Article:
Wed 11/10/2021 17:34 PM
Share this article:
Relevant Document:
Agenda

At a hearing today, Judge Craig Whitley ordered that the LTL Management debtor’s chapter 11 case be transferred to the District of New Jersey, as requested by the bankruptcy administrator, the plaintiff steering committee in the New Jersey talc multidistrict litigation, or PSC, and other parties. Immediately following his venue ruling, however, the judge granted the debtor’s request for an extension of the automatic stay and a preliminary injunction barring talc litigation, for 60 days only, against Johnson & Johnson and the other “protected parties” requested by the debtor, including certain affiliates and retailers.

The court held a two-day hearing on the injunction request last week and indicated he would issue his ruling following today’s hearing on venue. The judge had earlier in the case declined to halt litigation against J&J and the debtor’s lengthy “protected party” list, limiting his Oct. 22 temporary restraining order to LTL and the entity formerly known as Johnson & Johnson Consumer Inc., or old JJCI.

Today’s ruling will temporarily shield all of the parties requested by the debtor from talc-related litigation for a period of 60 days. In light of his ruling transferring the case to the New Jersey court, Judge Whitley remarked that “the last thing I want to do is send it on fire.” The temporary stay will allow the New Jersey bankruptcy court an opportunity to consider the propriety of a further injunction under applicable Third Circuit law, observed the judge. “I do not wish to bind” the hands of that court, he added. In barring claims against all of the “protected parties,” the judge acknowledged that he is “painting with a very broad brush,” and noted that opponents will have a further opportunity to argue their case in the New Jersey court.

As to the merits of the debtor’s requested extension of the automatic stay and injunction, Judge Whitley said that he is “adopting most” of the debtor’s arguments and concluded that claims against the “protected parties” are “effectively claims against the debtor” that would “conceivably have an effect on the estate.” Based on the 1979 transfer agreement, said the judge, talc claims against J&J arising prior to 1979 appear to have been transferred to old JJCI and, by virtue of the divisional merger, to the debtor. Claims arising after that, he continued, would constitute claims based on the conduct of old JJCI.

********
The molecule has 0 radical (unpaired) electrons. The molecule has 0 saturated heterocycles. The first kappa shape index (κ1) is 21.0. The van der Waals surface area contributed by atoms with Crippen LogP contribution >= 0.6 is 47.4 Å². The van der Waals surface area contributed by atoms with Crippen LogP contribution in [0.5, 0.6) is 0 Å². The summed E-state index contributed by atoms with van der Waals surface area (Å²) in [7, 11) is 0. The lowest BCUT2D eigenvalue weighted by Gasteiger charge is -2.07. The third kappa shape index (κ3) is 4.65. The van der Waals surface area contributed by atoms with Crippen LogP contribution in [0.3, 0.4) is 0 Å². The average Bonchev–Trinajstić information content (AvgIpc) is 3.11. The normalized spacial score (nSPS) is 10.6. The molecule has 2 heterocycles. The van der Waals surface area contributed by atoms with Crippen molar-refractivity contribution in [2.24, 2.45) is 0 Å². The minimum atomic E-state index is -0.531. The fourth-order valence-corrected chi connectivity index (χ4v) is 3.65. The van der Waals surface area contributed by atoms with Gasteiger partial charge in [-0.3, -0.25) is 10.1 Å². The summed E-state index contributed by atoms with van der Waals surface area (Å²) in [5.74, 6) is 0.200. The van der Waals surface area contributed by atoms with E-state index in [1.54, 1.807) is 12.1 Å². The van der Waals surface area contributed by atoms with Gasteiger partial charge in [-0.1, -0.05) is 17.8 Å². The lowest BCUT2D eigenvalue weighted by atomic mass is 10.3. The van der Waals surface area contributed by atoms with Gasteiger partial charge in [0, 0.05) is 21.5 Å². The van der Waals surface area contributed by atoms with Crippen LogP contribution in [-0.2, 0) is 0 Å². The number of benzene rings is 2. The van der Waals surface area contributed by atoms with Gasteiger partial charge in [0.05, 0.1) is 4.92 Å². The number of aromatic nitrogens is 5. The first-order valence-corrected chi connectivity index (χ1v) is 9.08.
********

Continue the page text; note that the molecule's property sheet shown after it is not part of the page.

In ordering the venue transfer over the debtor’s objection, Judge Whitley concluded that a transfer to New Jersey is the “natural decision” given that “all the connections are there,” noting that J&J and JJCI are located in New Jersey, as are their employees and the pending multidistrict litigation, or MDL. Although the court did not “fault” the debtor for filing the case in North Carolina given the Charlotte court’s “expertise” with divisional merger cases, he said that LTL’s limited connections to the state are “not enough to get us there.”

Judge Whitley added that his court has no particular expertise “that could not be easily replicated” by the New Jersey court, which he noted has extensive experience dealing with asbestos cases. As to judicial resource concerns, which the judge highlighted at the first day hearing and in his order to show cause why venue should not be transferred, Judge Whitley said today that such concerns were “the least of the considerations for changing venue” but acknowledged the strain continuing the case in Charlotte would have on his court.

In rejecting certain parties’ urgings that the case be transferred to Delaware, Judge Whitley found New Jersey to be the “more natural fit,” noting potential opportunities for the bankruptcy court and the New Jersey federal district court overseeing the MDL to coordinate or provide assistance on their respective proceedings.